The psychological and emotional impact of drug addiction is just as far-reaching as the physiological effects. People who are addicted may have problems at school, work, or in the home, since they will often sacrifice time or energy to getting the drug instead of concentrating on important life tasks.
The addiction can strain the person's relationships, causing difficulties with friends, spouses, and family. A great number of addicts have or develop financial problems, as they spend more and more money on the substance. They may eventually get into legal trouble
It's common for this kind of addiction to affect nearly every part of a person's life.
Finally, when users don't have access to their preferred drug (like OxyContin or Percocet), they'll often start taking other drugs, reinforcing the addiction cycle. They can start to spin out of control, eventually finding that their entire life starts to revolve around getting, having, and using the drug.
It's important to understand that for an addict, consuming drugs is compulsive. It's not something within their control (even if it started out as within their control). Addiction is not something to be ashamed of, and no one is "bad" or "wrong" for having developed an addiction. The important thing is to get help, especially since the cost of not getting it is potentially deadly.
What is rehab?
Rehab, short for rehabilitation, is about support and recovery from addiction. Drug rehab centers offer both inpatient and outpatient services, and keep treatment confidential. Depending on how severely a person is addicted to a substance or substances, an inpatient drug rehab center may be the best option.
The first step at an inpatient drug rehab center is medical detox, which lasts anywhere between 3 days to 2 weeks. Those who've been using drugs heavily are especially in need of professional medical help to rid their body of the substance, since they've built up a tolerance and are likely to experience serious withdrawal symptoms.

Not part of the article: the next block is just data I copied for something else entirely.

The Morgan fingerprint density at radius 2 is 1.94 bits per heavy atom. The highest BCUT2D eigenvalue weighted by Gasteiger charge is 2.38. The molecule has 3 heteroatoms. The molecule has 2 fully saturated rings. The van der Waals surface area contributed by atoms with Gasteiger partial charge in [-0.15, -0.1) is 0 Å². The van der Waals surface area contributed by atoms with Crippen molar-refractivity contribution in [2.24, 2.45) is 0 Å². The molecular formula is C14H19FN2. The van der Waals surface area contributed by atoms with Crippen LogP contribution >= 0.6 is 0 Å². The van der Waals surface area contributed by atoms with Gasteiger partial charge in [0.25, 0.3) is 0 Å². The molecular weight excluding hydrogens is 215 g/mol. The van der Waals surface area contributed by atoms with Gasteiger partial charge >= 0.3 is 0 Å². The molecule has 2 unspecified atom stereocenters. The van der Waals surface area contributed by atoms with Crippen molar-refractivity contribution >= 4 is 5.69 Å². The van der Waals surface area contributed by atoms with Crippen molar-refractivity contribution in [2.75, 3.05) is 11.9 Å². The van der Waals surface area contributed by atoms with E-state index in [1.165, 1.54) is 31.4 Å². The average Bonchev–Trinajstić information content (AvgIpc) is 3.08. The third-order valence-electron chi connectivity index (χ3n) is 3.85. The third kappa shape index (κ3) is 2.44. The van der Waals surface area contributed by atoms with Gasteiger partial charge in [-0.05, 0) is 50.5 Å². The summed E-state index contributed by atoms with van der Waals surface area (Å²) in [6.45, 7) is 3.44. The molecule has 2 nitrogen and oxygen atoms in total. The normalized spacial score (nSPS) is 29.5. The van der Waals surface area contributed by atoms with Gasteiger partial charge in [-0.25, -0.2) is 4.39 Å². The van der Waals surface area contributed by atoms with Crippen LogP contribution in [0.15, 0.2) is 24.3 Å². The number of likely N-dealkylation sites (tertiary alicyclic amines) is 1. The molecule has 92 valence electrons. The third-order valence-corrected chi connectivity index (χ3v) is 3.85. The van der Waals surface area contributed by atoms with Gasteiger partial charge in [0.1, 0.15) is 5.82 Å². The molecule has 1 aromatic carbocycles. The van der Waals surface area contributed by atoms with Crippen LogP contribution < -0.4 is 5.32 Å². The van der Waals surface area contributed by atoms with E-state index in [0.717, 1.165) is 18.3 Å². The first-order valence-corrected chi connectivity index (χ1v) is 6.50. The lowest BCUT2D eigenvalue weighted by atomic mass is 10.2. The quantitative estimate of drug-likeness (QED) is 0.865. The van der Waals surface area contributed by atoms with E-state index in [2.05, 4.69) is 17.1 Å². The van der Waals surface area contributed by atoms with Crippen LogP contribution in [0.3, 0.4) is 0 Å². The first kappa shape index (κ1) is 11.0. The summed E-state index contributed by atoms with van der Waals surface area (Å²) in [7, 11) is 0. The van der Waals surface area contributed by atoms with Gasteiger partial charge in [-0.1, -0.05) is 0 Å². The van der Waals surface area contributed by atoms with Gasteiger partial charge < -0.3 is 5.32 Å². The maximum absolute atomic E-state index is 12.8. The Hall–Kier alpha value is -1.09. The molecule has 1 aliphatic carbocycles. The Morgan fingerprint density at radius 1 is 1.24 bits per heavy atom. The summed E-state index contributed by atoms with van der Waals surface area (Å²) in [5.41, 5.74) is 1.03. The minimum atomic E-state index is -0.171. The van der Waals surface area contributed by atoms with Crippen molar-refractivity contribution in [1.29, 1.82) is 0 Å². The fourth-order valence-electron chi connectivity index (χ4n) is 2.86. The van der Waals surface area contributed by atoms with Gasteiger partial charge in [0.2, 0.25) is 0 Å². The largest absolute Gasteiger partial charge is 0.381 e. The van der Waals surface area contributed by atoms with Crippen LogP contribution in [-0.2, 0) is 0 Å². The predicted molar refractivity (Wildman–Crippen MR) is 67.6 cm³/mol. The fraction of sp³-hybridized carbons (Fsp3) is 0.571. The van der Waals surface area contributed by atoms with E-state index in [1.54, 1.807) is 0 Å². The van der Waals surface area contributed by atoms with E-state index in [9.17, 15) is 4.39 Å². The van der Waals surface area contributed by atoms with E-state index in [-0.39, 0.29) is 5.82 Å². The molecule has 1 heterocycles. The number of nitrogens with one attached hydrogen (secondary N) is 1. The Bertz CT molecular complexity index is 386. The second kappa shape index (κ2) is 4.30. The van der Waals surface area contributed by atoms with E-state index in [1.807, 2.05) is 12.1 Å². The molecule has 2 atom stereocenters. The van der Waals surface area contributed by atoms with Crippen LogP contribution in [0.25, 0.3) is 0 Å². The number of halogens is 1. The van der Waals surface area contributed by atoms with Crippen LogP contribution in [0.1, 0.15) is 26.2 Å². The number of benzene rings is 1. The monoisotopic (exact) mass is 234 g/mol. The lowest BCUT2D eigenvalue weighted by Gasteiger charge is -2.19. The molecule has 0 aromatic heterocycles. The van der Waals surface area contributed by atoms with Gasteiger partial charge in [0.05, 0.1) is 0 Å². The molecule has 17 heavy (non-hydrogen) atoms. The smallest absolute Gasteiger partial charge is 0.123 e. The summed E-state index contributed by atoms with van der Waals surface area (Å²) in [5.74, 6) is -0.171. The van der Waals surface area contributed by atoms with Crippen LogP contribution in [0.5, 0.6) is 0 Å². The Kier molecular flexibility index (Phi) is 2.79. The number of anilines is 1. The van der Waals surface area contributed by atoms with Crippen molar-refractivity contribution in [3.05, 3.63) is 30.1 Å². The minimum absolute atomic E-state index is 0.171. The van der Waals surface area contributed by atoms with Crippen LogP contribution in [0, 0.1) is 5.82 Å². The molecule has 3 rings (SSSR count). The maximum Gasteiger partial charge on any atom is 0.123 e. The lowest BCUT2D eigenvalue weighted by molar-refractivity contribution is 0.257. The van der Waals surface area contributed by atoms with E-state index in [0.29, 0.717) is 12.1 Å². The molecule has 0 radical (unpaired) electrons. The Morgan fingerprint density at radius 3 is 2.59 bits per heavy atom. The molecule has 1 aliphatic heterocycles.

Without such structured support, undergoing the detox process can be intense, painful, and sometimes deadly. Part of the point of going to an inpatient drug rehab treatment facility is so that professionals can help. They're trained and prepared to manage symptoms, keeping patients safe and comfortable as they undergo detox and withdrawal.
After detox, you begin therapy. Most rehab programs offer both individual and group therapy, and both are recommended. In individual therapy, you meet with a licensed mental health professional who helps you navigate the recovery process, tailoring guidance specifically to you and your situation. This, along with group therapy, is proven to be one of the best treatment options for drug addiction.
Group therapy allows those struggling with addiction to share their stories with one another in a safe environment. You connect with others who've been through similar experiences, and learn how to move forward without being alone. Many report group therapy as enlightening and uplifting, since it gives you for the opportunity to heal and grow in a truly non-judgmental setting.
A brighter future
No one plans on being an addict. The experience can be overwhelming and scary, especially since it can start to take over every aspect of life. It's easy to feel alone and out of control, like things will never get better. Such feelings can trigger depression, anxiety and sometimes even suicidal thoughts.
Drug addiction doesn't go away on its own. It can destroy not only one's physical health, but one's career, close relationships, and future. Fortunately, it's never too late to do something about it.
Ultimately, drug rehab is a chance to turn your life around. If you or a loved one needs help getting clean, know you're not alone. Millions of others have been through the same thing and come out on the other side, safe, happy, and sober. With the right support, you can be addiction-free and lead a vibrant and meaningful life. You deserve to thrive.
The sooner you or someone you love gets help, the better.